Saturday, May 31, 2014

Best Picture of 1934

I can't seem to find an explanation as to why the Academy decided to increase the nominee count to 12 for the 1934 Best Picture category. It's an odd number (well, it's an even number, but you know what I mean), and not at all warranted when you look at the list of films that received those nominations. There are certainly a small handful that could easily have been left off the list and nobody would have complained.

The nominees for Best Picture of 1934 are:
  • The Barretts of Wimpole Street
  • Cleopatra
  • Flirtation Walk
  • The Gay Divorcee
  • Here Comes the Navy
  • The House of Rothschild
  • Imitation of Life
  • It Happened One Night
  • One Night of Love
  • The Thin Man
  • Viva Villa!
  • The White Parade
In a time before the Academy shied away from romantic comedies, the genre was well represented among this dozen. For that matter, so were romance films in general. In fact, every nominee features some sort of love story, whether it be the main focus or a supporting character's subplot. Another common theme is the appearance of musical numbers, often gratuitously. While only two of the films could truly call themselves musicals, many more contain at least one song and/or dance sequence. Several of the pictures also share the unfortunate trait of an unsatisfying conclusion. At first, I was willing to ascribe that failure to the learning curve that Hollywood must have gone through at the outset of the sound era. But upon reflection, that excuse can be easily dismissed, since silent movies also required interesting stories and story structures.

And if all that weren't enough, one last shared attribute among many of the nominees is narrative simplicity. Sure, a straightforward plot is great for comprehension, but quite a few of the stories seemed to lack depth and detail. Perhaps, though, this is merely a consequence of the eight decades of storytelling that has followed since these films were released. Back then, these stories undoubtedly seemed fresh and new, but now that everything has been done multiple times, contemporary audiences may perceive them as clich├ęd and formulaic.

Since there are a dozen films in this batch, I won't bore you by eliminating them one by one. Instead, I'll skip ahead and make it a two-horse race. Not coincidentally, the two films I rate highest happen to also be the two that continue to enjoy high regard today - The Thin Man and It Happened One Night. While both films could potentially be described as simple and formulaic - one a simple detective story, the other a formulaic romantic comedy - their superb execution raises them above their fellow nominees. Both are full of charm and wit with delightful performances. In the end, I am siding with the film that the Academy clearly loved as well - evidenced by their awarding to it the Big Five - and naming It Happened One Night as my favourite Best Picture nominee from 1934.

Best Picture of 1934
Academy's choice:

It Happened One Night

Matt's choice:

It Happened One Night


Your choice:


Where does your preference lie? With 12 films to choose from, this should be an interesting poll. Let's time-travel forward now to focus our attention on the Best Picture contest from 1987, which coincidentally also includes a greater than average number of comedies.

And the nominees for Best Picture of 1987 are:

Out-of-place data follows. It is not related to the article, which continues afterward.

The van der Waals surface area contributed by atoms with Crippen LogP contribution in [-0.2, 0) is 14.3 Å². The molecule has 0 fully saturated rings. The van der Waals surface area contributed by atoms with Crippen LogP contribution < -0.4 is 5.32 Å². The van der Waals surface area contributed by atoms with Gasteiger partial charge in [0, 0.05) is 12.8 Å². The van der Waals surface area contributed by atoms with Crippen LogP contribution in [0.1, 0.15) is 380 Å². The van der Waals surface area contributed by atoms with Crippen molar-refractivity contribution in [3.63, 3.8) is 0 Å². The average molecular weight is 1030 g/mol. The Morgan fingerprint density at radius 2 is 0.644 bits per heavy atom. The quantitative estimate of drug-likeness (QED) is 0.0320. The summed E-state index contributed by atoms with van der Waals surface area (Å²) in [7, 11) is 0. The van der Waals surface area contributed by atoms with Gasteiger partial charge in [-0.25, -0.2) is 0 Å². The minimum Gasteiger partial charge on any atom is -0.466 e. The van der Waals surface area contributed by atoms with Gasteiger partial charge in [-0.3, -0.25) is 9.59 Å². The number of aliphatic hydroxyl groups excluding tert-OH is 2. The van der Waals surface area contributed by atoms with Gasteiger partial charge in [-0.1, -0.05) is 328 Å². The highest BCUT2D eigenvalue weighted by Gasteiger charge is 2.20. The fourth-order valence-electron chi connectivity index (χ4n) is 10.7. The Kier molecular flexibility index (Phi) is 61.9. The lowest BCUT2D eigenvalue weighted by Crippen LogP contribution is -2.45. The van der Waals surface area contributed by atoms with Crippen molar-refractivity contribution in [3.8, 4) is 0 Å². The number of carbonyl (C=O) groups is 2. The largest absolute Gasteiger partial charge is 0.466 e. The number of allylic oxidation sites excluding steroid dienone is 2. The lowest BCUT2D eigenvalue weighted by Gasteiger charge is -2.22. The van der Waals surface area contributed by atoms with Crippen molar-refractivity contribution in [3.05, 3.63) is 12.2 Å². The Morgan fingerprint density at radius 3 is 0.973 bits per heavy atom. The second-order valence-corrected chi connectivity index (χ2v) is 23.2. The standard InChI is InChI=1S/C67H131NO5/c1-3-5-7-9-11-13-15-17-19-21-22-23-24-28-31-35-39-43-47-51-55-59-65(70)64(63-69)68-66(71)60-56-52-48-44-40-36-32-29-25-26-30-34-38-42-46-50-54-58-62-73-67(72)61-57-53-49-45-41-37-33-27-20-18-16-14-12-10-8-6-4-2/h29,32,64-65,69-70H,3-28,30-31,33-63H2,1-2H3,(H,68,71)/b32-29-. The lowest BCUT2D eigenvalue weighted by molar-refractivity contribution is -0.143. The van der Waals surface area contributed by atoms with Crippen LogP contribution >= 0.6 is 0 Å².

• Broadcast News
  • Fatal Attraction
  • Hope and Glory
  • The Last Emperor
  • Moonstruck
Stay tuned...

Tuesday, May 27, 2014

1934 - The House of Rothschild

Milestone time! The following review represents the 200th film I have screened for this project. It's sobering to think the 100th film (Pulp Fiction) was reviewed just a touch over one year after the project's commencement, yet the subsequent 100 films took over three times as long to get through. But who's quibbling?

And now we close off 1934's record-setting 12-way Best Picture race with...


The House of Rothschild
Director:
Alfred L. Werker
Screenplay:
Nunnally Johnson
(based on the play by George Hembert Westley)
Starring:
George Arliss, Boris Karloff, Loretta Young, Robert Young, C. Aubrey Smith
Academy Awards:
1 nomination
0 wins

As an old Jewish money changer in 18th century Prussia, Mayer Rothschild (Arliss) is forced to deal with many injustices from the government. After being gouged by the tax collector, his dying request to his five sons is to head up a bank in each of the major cities across Europe. Thirty years later, Nathan (also Arliss) is running the London branch and becomes financially involved in the war effort against Napoleon. His help is not welcome by all, however. Count Ledrantz (Karloff) stubbornly refuses to do business with Nathan due to his being Jewish, but Nathan uses his wealth, power and cunning to strike a deal on his own terms.

The House of Rothschild treads a fine line between portraying its protagonist as a sympathetic character who is plagued by anti-Semitism and a scheming miser who fulfils the unflattering Jewish stereotype against which he is fighting. Consequently, I found myself bouncing back and forth between pitying Rothschild's persecution and deploring his deviousness.

On the surface, this seems like the kind of character flaw that makes for great cinema, but unfortunately, I couldn't shake the niggling feeling that this was actually a flaw with the production. There's a good chance the film-makers merely accentuated the stereotype of the Jewish money-grubber for effect. Then again, it would be understandably difficult to avoid painting Rothschild as avaricious since the real Rothschild was one of the wealthiest men in England.